, This undated image provided by the cybersecurity firm FireEye shows a Tweet from a social media persona related to a group called "Liberty Front Press" using the Twitter handle "@Berniecratss." FireEye called the group an influence operation apparently aimed at promoting Iranian political interests. The group had multiple social media personas that masqueraded as liberal U.S. activists. (FireEye via AP)
22 of August 2018 21:37:01
NEW YORK (AP) — Facebook, Twitter and Google routinely squabble for users, engineers and advertising money. Yet it makes sense for these tech giants to work together on security threats, elections meddling and other common ills.
Such cooperation was evident Tuesday when Facebook announced that it had removed 652 suspicious pages, groups and accounts linked to Russia and Iran. This was followed by similar news from Twitter. On Monday, meanwhile, Microsoft reported a new Russian effort to impersonate conservative U.S. websites, potentially as part of an espionage campaign.
Cooperation makes it easier for tech companies to combat fraudulent use of their services. It also makes them look good in the eyes of their users and regulators by showing that they take the threats seriously enough to set aside competitive differences.
They have little other choice if they want to avoid regulation and stay ahead of — or just keep up with — the malicious actors, who are getting smarter and smarter at evading the tech companies' controls.
Case in point: While Facebook said there was no evidence that Russian and Iranian actors cooperated with each other in the latest efforts to create fake accounts to mislead users, the company said their tactics were similar. In other words, if the bad guys are learning from each other, the companies fighting them would need to do the same.
Facebook has significantly stepped up policing of its services since last year, when it acknowledged that Russian agents successfully used Facebook to run political influence operations aimed at swaying the 2016 presidential election.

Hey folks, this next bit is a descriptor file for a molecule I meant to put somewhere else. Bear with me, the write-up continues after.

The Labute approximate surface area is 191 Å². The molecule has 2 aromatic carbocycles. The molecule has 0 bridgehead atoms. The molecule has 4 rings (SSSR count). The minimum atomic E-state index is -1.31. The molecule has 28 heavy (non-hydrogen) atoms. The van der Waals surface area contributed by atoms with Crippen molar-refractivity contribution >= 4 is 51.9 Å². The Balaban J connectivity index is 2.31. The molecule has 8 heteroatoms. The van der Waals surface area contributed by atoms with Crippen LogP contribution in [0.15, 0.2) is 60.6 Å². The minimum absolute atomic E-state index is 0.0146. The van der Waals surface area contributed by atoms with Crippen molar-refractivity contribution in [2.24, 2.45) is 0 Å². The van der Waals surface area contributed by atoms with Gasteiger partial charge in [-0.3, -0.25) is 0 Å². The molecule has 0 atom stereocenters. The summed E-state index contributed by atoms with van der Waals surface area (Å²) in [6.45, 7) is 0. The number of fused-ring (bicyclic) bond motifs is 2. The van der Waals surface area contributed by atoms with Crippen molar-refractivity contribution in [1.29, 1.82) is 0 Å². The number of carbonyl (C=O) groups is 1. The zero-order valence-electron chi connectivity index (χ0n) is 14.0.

Other social media companies have done likewise and continue to turn up fresh evidence of political disinformation campaigns. While some of the 2016 disruptions seemed to support certain candidates, more recent campaigns appear aimed at sowing discord and driving people to more extreme sides of the political stage.
Tech companies already share information to fight terrorism, child pornography, malware and spam. They are now adding global political threats from nation-states. In congressional hearings earlier this year, Facebook General Counsel Colin Stretch said Facebook, Twitter and Google have a "long history" of working together on such threats. He expressed hope that sharing information becomes "industry standard practice."
Understanding the threat requires understanding how the malicious actors communicate, operate and move among various services, Facebook said in a blog post on Tuesday. "To help gather this information, we often share intelligence with other companies once we have a basic grasp of what's happening," the company wrote.
Even with all the cooperation, disagreements exist. The companies don't always agree on when and how to go public with threats they uncover, for example. And while critics have called for a formal industry body to address issues such as elections meddling, misinformation and hate speech on social networks, no such broad-reaching organization exists.
The closest is the Cybersecurity Tech Accord, which Microsoft, Facebook and other companies formed to protect businesses and users from internet crime. But bigshots such as Google and Twitter were noticeably missing. (Those companies did not respond to messages Wednesday asking if they have joined since).
Nonetheless, cooperation has helped other industries stave off regulation. For example, the movie industry banded together to develop its own ratings system in the 1960s to ward off government censorship.
Jeff Bardin, chief information officer at the security firm Treadstone 71, said cooperation is one way to combat fake accounts without imposing tighter verification when users sign up. Of course, if Facebook started asking potential members for a government-issued ID and a home address, it would drive people away.
"There is no way they will do that upfront," he said. So, what's left is to continue to play the cat-and-mouse game, catching and removing the enemy and then learning its new tactics as it changes them.